Reconstructive Microsurgery
"We bring back, refashion and restore to wholeness the features that nature gave but chance destroyed, not that they may be an advantage to the living soul, not as a mean artifice but as an alleviation of illness, not as becomes charlatans but as becomes good physicians and followers of the great Hippocrates. For though the original beauty is indeed restored . . . the end for which the physician is working is that the features should fulfill their offices according to nature's decree."
                                                                                                                                         Gaspare Tagliacozzi

Reconstructive microsurgery offers truly state-of-the-art care for some of the most clinically vexing problems that, until recently, were virtually unsolvable.

Microsurgery involves magnifying the visual field of surgeons to enable them to see better, dissect better and perform micro-manipulation. This magnification helps them to perform very precise surgery that was not possible in the past. The greatest impact of microsurgery has been in our ability to suture small blood vessels and nerves, thus making it possible to transplant tissues from one part of the body to another. Microsurgical techniques greatly enhance the reconstructive surgeon's armamentarium for dealing with a multitude of complex reconstructive problems. By reestablishing blood flow into and out of muscle tissue, skin, bone, or even a portion of small intestine, the plastic surgeon so trained is able to transfer tissues to distant deficient sites.

Microsurgery first drew clinical attention in the late 1960s and early 1970s when it was used mainly as a tool to assist with the reattachment of severed fingers and limbs. The dissecting microscope provided a means of visualizing and repairing injured small blood vessels and nerves. Its use in general reconstructive surgery soon followed.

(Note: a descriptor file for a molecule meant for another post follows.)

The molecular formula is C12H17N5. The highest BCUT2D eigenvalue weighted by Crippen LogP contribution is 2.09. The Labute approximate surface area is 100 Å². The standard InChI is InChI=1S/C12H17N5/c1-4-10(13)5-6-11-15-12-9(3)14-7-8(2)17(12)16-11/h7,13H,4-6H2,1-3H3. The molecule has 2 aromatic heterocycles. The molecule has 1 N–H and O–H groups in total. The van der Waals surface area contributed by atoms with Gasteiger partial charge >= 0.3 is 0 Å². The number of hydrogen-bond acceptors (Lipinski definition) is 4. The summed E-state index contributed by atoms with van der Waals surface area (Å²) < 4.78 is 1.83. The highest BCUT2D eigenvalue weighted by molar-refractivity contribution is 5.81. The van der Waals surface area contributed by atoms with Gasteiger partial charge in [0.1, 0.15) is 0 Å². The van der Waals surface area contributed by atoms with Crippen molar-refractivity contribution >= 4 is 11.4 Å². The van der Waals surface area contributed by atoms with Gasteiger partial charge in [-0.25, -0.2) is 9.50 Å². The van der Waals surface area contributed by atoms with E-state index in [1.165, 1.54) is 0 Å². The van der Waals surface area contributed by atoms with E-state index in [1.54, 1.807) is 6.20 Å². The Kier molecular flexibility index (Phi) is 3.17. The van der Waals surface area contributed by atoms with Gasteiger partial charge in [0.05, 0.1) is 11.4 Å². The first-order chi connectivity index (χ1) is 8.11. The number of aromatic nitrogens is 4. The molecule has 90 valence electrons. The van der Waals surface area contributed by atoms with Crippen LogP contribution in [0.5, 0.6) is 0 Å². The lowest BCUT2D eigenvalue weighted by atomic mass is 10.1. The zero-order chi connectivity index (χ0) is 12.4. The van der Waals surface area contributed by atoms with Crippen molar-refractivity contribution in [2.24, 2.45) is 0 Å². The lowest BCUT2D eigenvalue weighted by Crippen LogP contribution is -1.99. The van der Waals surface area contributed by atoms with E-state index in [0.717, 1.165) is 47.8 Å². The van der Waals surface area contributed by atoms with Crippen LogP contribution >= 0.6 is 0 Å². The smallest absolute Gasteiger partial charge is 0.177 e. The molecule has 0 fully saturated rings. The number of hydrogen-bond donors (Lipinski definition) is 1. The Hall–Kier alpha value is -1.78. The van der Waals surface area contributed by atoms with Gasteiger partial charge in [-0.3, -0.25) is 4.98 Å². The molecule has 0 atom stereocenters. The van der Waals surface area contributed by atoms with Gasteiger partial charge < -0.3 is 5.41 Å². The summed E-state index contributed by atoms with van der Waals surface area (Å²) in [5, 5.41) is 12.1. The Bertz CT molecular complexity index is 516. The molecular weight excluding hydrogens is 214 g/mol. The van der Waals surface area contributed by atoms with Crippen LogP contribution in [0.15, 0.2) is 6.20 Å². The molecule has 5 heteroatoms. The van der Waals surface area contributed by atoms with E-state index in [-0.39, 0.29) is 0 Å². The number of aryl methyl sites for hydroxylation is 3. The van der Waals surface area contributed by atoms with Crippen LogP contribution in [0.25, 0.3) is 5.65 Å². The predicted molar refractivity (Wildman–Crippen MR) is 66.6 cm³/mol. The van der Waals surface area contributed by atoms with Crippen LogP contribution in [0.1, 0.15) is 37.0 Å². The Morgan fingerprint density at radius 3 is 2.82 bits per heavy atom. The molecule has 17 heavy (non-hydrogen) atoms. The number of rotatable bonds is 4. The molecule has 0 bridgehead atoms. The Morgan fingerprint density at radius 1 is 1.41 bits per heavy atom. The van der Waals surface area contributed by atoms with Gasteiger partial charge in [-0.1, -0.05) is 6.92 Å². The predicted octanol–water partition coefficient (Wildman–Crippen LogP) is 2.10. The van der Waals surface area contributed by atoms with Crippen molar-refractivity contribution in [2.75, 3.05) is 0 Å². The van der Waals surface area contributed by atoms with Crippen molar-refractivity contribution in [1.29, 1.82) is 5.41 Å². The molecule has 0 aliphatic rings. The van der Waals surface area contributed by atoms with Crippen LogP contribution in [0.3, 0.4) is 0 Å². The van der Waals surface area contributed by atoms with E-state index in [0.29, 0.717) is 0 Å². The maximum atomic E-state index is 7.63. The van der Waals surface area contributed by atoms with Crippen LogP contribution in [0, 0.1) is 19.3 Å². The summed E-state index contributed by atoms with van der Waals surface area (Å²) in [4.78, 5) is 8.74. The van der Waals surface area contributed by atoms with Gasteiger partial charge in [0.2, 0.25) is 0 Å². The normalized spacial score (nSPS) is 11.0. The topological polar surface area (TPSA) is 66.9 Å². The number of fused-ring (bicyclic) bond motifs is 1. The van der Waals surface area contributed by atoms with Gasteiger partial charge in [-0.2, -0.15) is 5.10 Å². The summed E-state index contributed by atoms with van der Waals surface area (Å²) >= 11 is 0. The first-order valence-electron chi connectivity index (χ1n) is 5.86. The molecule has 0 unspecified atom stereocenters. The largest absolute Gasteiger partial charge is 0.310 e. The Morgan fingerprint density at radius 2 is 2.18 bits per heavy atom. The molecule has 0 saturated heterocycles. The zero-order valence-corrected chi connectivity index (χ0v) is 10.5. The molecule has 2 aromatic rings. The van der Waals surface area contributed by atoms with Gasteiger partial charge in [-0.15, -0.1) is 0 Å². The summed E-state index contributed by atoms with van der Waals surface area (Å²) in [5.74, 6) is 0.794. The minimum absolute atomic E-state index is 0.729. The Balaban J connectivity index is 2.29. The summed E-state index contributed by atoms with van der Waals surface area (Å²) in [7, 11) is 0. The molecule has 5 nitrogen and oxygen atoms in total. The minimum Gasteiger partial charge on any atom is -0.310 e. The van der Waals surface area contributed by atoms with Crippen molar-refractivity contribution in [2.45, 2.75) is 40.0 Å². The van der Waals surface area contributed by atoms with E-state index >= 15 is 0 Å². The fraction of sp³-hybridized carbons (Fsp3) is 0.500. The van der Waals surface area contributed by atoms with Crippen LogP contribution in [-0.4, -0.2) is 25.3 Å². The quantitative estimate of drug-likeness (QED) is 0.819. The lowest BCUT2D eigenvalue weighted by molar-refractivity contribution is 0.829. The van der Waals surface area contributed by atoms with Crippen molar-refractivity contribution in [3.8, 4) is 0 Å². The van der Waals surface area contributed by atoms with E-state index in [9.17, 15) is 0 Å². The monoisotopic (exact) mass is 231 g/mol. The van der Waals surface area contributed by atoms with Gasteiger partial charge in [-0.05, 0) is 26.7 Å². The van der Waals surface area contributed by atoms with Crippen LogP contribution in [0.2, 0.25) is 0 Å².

Plastic surgeons learned that they could sever the blood vessels supplying a chosen donor tissue, and transfer it to a "distant" site where it was needed to solve a reconstructive problem. This new modality rendered many previous multi-stage procedures obsolete, and in many instances provided reconstructive options where none before existed.

Although a relatively new form of surgery, reconstructive microsurgery is now widely accepted. Over the last three decades more than 100 donor "flaps" — pieces of tissue completely severed from their place of origin that are transplanted to a new site to reconstruct a tumor defect — have been described, and a success rate of over 95% has been achieved.Microsurgical reconstruction is providing new and dramatic treatment options for patients affected by cancer, trauma and paralysis. Expendable segments of tissue are harvested from the patient and transplanted to restore both form and function. Circulation is reestablished in the relocated tissue by performing microvascular connections. Blood vessels in the transferred tissues are united to those in the recipient area utilizing an operating microscope and sutures finer than a hair. These microsurgical procedures are often referred to as free flaps or free tissue transfers. Damaged nerves can also be repaired with microsurgical techniques to restore sensation and movementMicrosurgical techniques have been developed to provide reconstruction of the breast, mouth, jaw, neck, scalp, face and pelvis.Microsurgical techniques are also available to treat patients with traumatic limb injuries, facial paralysis and genital-urinary abnormalities. Performing these procedures on a daily basis with a specialized and dedicated  team has created the environment required to make these complex surgeries predictable and reliable.